In this example it is calling the IndexOptimize stored procedure that was created in my DBAUtility database. Each index is analyzed for fragmentation and then the specified maintenance is performed on it.If fragmentation is < 5% nothing is done, if it is > 5% and < 30% then a index reorganization is performed. If that is not possible on online rebuild is attempted. If that is not possible an offline rebuild is attempted. If fragmentation is > 30% the online/offline rebuilds are attempted. I also update modified statistics and log to my CommandLog table in DBAUtilitiy and my SQLJobLogs folder. All of these options and more are well documented on http://ola.hallengren.com/.
For my 2-IntegrityChecks-AllDBs.bat file I use:
sqlcmd -E -S SQLExpressInstanceName -d DBAUTILITY -Q “EXECUTE [dbo].[DatabaseIntegrityCheck] @Databases = ‘ALL_DATABASES’, @CheckCommands = ‘CHECKDB’, @LogToTable = ‘Y’” -b -o C:\SQLJobLogs\2-IntegrityChecks-AllDBs.txt
Full Database Backups
For my 3-FullBackups-AllDBs.bat file I use:
sqlcmd -E -S SQLExpressInstanceName -d DBAUTILITY -Q “EXECUTE [dbo].[DatabaseBackup] @Databases = ‘ALL_DATABASES’, @Directory = ‘C:\SQLBackups’, @BackupType = ‘FULL’, @CleanupTime = ‘312’, @Verify=’Y’, @CheckSum = ‘Y’, @LogToTable = ‘Y’” -b -o C:\SQLJobLogs\3-FullBackups-AllDBs.txt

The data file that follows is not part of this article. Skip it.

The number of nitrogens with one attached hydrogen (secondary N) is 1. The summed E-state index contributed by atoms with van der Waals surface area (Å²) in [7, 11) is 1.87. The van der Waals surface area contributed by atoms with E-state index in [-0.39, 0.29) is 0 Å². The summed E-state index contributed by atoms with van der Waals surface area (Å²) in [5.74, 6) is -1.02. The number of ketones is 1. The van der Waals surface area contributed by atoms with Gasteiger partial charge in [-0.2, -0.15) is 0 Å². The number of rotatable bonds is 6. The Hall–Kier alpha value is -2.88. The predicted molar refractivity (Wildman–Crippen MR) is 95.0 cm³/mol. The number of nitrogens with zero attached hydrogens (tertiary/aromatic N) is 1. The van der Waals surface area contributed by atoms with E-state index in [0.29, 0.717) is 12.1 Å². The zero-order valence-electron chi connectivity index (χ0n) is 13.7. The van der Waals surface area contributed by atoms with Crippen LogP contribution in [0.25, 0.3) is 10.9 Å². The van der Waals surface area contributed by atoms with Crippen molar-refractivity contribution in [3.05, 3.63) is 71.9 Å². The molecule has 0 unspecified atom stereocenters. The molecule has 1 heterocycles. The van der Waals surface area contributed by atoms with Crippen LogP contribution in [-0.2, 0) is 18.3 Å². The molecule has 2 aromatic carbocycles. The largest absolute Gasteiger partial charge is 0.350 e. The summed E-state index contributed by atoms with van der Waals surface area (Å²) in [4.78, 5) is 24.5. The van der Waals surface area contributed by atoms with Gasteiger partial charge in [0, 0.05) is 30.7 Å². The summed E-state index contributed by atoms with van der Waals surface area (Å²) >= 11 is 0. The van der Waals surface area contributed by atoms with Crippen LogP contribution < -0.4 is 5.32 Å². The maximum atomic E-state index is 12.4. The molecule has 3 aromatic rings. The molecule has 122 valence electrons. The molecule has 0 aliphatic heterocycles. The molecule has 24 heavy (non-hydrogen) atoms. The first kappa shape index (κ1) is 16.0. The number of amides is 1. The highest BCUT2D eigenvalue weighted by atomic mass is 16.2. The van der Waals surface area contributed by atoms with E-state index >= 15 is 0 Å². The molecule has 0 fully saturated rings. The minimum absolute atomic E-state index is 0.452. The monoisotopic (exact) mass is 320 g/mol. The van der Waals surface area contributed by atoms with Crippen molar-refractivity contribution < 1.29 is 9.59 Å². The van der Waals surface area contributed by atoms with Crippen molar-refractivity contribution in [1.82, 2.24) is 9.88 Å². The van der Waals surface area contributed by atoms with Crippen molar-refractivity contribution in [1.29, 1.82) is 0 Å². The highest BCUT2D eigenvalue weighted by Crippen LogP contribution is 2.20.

This performs a full backup on every database to my SQLBackups folder. The backups are kept for 312 hours before they are removed. I also perform checksum verifications on the backups and log to my table and SQLJobLogs folder.
This takes care of my weekly tasks. In order to keep my logging table clean I create a 4-CleanLogTable.bat file that cleans up logs older than 45 days.
sqlcmd -E -S SQLExpressInstanceName -d DBAUTILITY -Q “DELETE FROM [dbo].[CommandLog] WHERE StartTime < DATEADD(dd,-45,GETDATE())” -b -o C:\SQLJobLogs\4-CleanUpLogTable.txt
You may also want to create a file to keep your SQLJobLogs cleaned up.
Differential Database Backups
I also create a 5-DiffBackups-AllDBs for my daily differential backups.
sqlcmd -E -S SQLExpressInstanceName -d DBAUTILITY -Q “EXECUTE [dbo].[DatabaseBackup] @Databases = ‘ALL_DATABASES’, @Directory = ‘C:\SQLBackups’, @BackupType = ‘DIFF’, @CleanupTime = ‘168’, @Verify=’Y’, @CheckSum = ‘Y’, @LogToTable = ‘Y’” -b -o C:\SQLJobLogs\6-DiffBackups-AllDBs.txt
Putting it All Together
In order to string things together II create two more batch files. One named WeeklyMaint.bat and one called DailyMaint.bat.
The last step is to add a Windows Scheduled Task that runs WeeklyMaint.bat once a week and DailyMaint.bat nightly.
As these run the results of the jobs will be logged in your CommandLog table and SQLJobLogs folder.
Copying Backups Off Server
I also recommended adding another step in the process to copy your backups to a 2nd location in case of a drive failure. I use a simple RobyCopy script for this.
%RoboCopyPath% %Source% %Dest% /mir /zb /r:30 /v /fp /log:%LogFOlder%\RoboCopyLog.txt
if errorlevel 3 echo OKCOPY + XTRA & goto end